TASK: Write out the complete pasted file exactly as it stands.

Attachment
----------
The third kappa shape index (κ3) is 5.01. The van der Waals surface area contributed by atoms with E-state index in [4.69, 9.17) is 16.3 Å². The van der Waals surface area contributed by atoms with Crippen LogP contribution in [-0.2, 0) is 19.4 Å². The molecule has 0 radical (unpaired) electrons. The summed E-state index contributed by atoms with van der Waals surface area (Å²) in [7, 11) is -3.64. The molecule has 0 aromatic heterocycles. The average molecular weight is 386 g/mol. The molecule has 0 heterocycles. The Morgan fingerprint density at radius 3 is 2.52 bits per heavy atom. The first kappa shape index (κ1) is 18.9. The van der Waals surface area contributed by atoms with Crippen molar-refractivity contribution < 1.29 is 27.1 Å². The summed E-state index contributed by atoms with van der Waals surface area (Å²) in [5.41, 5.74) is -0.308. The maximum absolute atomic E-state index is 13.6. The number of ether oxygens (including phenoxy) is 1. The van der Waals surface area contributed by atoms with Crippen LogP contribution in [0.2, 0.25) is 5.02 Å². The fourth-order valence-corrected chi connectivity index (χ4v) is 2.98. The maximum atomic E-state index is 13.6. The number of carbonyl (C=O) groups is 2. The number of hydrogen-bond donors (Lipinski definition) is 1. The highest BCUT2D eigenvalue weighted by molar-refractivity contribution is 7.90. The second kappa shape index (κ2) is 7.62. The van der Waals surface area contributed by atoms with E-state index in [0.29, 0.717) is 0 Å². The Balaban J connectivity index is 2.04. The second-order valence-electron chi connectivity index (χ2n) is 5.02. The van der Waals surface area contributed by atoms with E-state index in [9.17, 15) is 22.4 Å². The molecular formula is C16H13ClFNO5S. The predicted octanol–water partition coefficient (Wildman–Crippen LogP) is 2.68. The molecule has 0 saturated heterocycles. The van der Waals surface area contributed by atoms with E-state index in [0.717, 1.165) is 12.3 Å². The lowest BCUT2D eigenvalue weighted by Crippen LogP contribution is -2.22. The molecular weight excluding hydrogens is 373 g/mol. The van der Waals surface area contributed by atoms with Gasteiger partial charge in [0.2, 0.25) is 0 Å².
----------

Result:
The third kappa shape index (κ3) is 5.01. The van der Waals surface area contributed by atoms with E-state index in [4.69, 9.17) is 16.3 Å². The van der Waals surface area contributed by atoms with Crippen LogP contribution in [-0.2, 0) is 19.4 Å². The molecule has 0 radical (unpaired) electrons. The summed E-state index contributed by atoms with van der Waals surface area (Å²) in [7, 11) is -3.64. The molecule has 0 aromatic heterocycles. The average molecular weight is 386 g/mol. The molecule has 0 heterocycles. The Morgan fingerprint density at radius 3 is 2.52 bits per heavy atom. The first kappa shape index (κ1) is 18.9. The van der Waals surface area contributed by atoms with Crippen molar-refractivity contribution < 1.29 is 27.1 Å². The summed E-state index contributed by atoms with van der Waals surface area (Å²) in [5.41, 5.74) is -0.308. The maximum absolute atomic E-state index is 13.6. The number of ether oxygens (including phenoxy) is 1. The van der Waals surface area contributed by atoms with Crippen LogP contribution in [0.2, 0.25) is 5.02 Å². The fourth-order valence-corrected chi connectivity index (χ4v) is 2.98. The maximum atomic E-state index is 13.6. The number of carbonyl (C=O) groups is 2. The number of hydrogen-bond donors (Lipinski definition) is 1. The highest BCUT2D eigenvalue weighted by molar-refractivity contribution is 7.90. The second kappa shape index (κ2) is 7.62. The van der Waals surface area contributed by atoms with E-state index in [0.29, 0.717) is 0 Å². The Balaban J connectivity index is 2.04. The second-order valence-electron chi connectivity index (χ2n) is 5.02. The van der Waals surface area contributed by atoms with E-state index in [9.17, 15) is 22.4 Å². The molecular formula is C16H13ClFNO5S. The predicted octanol–water partition coefficient (Wildman–Crippen LogP) is 2.68. The molecule has 0 saturated heterocycles. The van der Waals surface area contributed by atoms with E-state index in [0.717, 1.165) is 12.3 Å². The lowest BCUT2D eigenvalue weighted by Crippen LogP contribution is -2.22. The molecular weight excluding hydrogens is 373 g/mol. The van der Waals surface area contributed by atoms with Gasteiger partial charge in [0.2, 0.25) is 0 Å².